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I've already done a few problems such as this, other problems where I'm supposed to find the number of combinations or permutations, subject to certain restrictions. Here's been my basic strategy:

  1. Find $A$ = the number of total solutions (combinations) were there no restrictions.
  2. Find $B$ = the number of illegal solutions (solutions that violate the restriction)
  3. Give $A-B$ as the answer.

That may or may not be the best general strategy - it certainly produces some ugly messes of equations sometimes, but I think it's basically sound. The problem occurs when there are large inequalities (i.e., "where $x_3<10$" or something), where you have to then count every single case that satisfies that restriction, or alternatively every single case that violates it, necessitating a big stream of inelegant calculation. That alone, while annoying, is OK as long as I'm sure I'm right.

The thing is, in this case I'm not sure if I can apply it here - or at least I'm not sure if I'm applying it correctly. Here's the specific problem:

Find the number of non-negative solutions to the equation $$x_1 + x_2 + x_3 + x_4 + x_5 = 21$$ with the restriction that $0\leq x_i\leq 10$ for each $x_i$.

Now, I know that the total number of solutions to an (unrestricted) equation of this form is $\binom{n+k-1}{k-1} = \binom{21+5-1}{5-1} = \binom{25}{4}$. But how do I count violations? I suppose the largest a given $x_i$ could be is 21. Would I then count the number of solutions where a given $x_i$ is 11, then 12, then 13... up to 21? How then would I proceed to when more than one $x$ is greater than 10? Enumerating each combination among up to 5 $x$s at 11 different values each seems to be a nightmarish prospect. Is there some simpler way of looking at the problem that I'm not seeing? Maybe a good general strategy for how to apply a set of restrictions to counting a number of combinations?

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Do you know how to find the solutions in which some of the variables are greater than $10$? If that's the case I would try inclusion-exclusion. –  EuYu Nov 5 '12 at 4:00
Can you give me a little more information? I've encountered the generalized inclusion-exclusion principle but I'm not sure how I would apply it here. –  limp_chimp Nov 5 '12 at 4:05
Let me write something up. –  EuYu Nov 5 '12 at 4:05
In addtion to @EuYu’s write-up, you might want to look here. See also this answer and this one. –  Brian M. Scott Nov 5 '12 at 4:07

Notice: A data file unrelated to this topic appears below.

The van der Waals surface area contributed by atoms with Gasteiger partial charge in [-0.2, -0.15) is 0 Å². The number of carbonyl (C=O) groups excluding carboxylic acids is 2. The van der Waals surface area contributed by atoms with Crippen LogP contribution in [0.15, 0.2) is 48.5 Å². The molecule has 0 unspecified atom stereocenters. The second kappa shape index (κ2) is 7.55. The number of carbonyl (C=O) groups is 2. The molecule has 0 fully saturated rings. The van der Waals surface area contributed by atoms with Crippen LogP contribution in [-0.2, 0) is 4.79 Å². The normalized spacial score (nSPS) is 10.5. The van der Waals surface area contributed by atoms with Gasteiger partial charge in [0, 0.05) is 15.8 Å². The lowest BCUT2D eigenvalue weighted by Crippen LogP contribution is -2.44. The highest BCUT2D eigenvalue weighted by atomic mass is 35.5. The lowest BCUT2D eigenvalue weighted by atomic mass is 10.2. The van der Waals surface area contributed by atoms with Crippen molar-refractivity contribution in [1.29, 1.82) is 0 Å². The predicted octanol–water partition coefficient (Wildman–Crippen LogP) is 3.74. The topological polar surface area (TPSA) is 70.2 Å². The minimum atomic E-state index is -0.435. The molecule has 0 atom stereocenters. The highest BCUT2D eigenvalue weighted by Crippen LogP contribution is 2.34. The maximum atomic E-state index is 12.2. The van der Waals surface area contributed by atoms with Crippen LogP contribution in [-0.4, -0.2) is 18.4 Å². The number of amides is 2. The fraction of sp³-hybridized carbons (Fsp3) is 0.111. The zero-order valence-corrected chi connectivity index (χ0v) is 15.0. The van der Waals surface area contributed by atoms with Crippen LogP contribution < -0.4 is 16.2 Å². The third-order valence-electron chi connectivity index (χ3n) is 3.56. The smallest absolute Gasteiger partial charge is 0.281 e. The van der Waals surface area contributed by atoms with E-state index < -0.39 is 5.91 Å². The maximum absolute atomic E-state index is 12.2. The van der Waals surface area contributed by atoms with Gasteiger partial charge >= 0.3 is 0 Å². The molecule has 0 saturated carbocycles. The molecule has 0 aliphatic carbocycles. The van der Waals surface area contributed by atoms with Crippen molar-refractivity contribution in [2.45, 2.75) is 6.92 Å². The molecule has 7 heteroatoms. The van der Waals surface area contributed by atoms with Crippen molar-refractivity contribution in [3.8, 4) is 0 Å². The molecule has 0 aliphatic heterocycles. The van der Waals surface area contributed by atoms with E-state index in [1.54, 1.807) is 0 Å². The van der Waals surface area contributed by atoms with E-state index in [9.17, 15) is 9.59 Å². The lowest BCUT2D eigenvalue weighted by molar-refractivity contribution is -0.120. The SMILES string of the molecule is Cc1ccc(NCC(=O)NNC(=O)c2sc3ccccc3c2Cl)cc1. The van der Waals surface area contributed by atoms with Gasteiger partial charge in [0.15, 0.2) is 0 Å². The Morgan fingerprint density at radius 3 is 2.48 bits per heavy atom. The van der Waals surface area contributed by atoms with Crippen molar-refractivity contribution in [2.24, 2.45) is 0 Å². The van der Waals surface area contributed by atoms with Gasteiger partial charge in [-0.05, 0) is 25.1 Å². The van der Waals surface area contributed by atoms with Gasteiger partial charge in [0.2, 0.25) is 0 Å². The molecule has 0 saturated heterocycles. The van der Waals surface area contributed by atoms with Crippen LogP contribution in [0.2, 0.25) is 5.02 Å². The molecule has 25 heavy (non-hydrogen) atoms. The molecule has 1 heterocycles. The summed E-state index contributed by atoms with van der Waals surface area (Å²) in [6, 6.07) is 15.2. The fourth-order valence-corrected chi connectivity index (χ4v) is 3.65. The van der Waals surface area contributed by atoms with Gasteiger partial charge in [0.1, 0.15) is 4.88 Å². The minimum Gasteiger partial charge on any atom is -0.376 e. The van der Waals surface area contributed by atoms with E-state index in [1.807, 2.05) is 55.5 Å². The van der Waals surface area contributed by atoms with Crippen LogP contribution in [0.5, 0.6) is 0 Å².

Weeding out the "bad" ones can be painful. Here we are helped a lot by the fact that if some $x_i$ is $\ge 11$, there is only one. It would be much worse if instead of $21$ we had, say, $35$. –  André Nicolas Nov 5 '12 at 4:18

2 Answers 2

First restrict only so that $x_1 + \cdots + x_5 = 21$ and $x_i \geq 0$ for $i = 1,2,3,4,5$. I.e., first forget about the "cap" on each of the five $x$'s. Then, as you say, there are $\binom{25}{4}$ solutions. Next note that if any one components, let's say $x_1$ for example, is $\geq 11$, then the sum of the others is $\leq 10$. This means each one of the other four components is $\leq 10$ or else at least one is negative, which we've ruled out already. This greatly restricts the complication of the full inclusion-exclusion technique you'd otherwise need to use. Let's count how many of the $\binom{25}{4}$ solutions have a component $\geq 11$. Relabel the numbers so that the offending $x$ is $x_1$. If we define $y_1 = x_1 - 11$, we can write $$y_1 + x_2 +\cdots+x_5 = 10\,,$$ where it still holds that $0 \leq y_1,x_2,x_3,x_4,x_5 \leq 10$. How many solutions of this equation? $\binom{14}{4}$ by the same reasoning as before. We must sutract these solutions from the original $\binom{25}{4}$ solutions because each one of these violated the restriction that $x_1 \leq 10$. We must also subtract the number of solutions with $x_2$,$x_3$, $x_4$ or $x_5$ out of the allowed range. But by the obvious symmetry of the constraints, each one of these is the same as the $x_1$ case. So, the overall number of allowed solutions is $$\binom{25}{4} - 5\times\binom{14}{4}$$.

As an exercise, try counting how many solutions to $x_1 + \cdots x_5 = 22$ lie within $x_1,\ldots,x_5 \leq 10$. If you do it right, the equations don't get too ugly. Good luck and have fun!

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:with $x_i>=11$ if the substitutions are made as $y_i=x_i-11$ for all $i$ then the problem is equivalent to $y_1+11+y_2+11+...+y_5+11=21$.But this gives a negative value to the right hand side?$\binom{14}{4}$ is made considering only one x and it is later multiplied by 5.But what's wrong with the way I am doing it –  clarkson Oct 14 at 8:52

You've counted the general non-negative solutions to the equation. Now suppose that we want to count the number of solutions in which $x_1 > 10$. This is the same as counting the number of non-negative solutions to $$(x_1 - 11) + x_2 + \cdots + x_5 = x_1' + x_2 + \cdots + x_5 = 10$$ Now if you can repeat this process for each variable and for each combination of variables (most are trivial) and if you then apply the principle of inclusion and exclusion, we can filter out the solutions in which the the variables are larger than $10$.

This is explained in much better detail in Brian's excellent answer linked in the comments.

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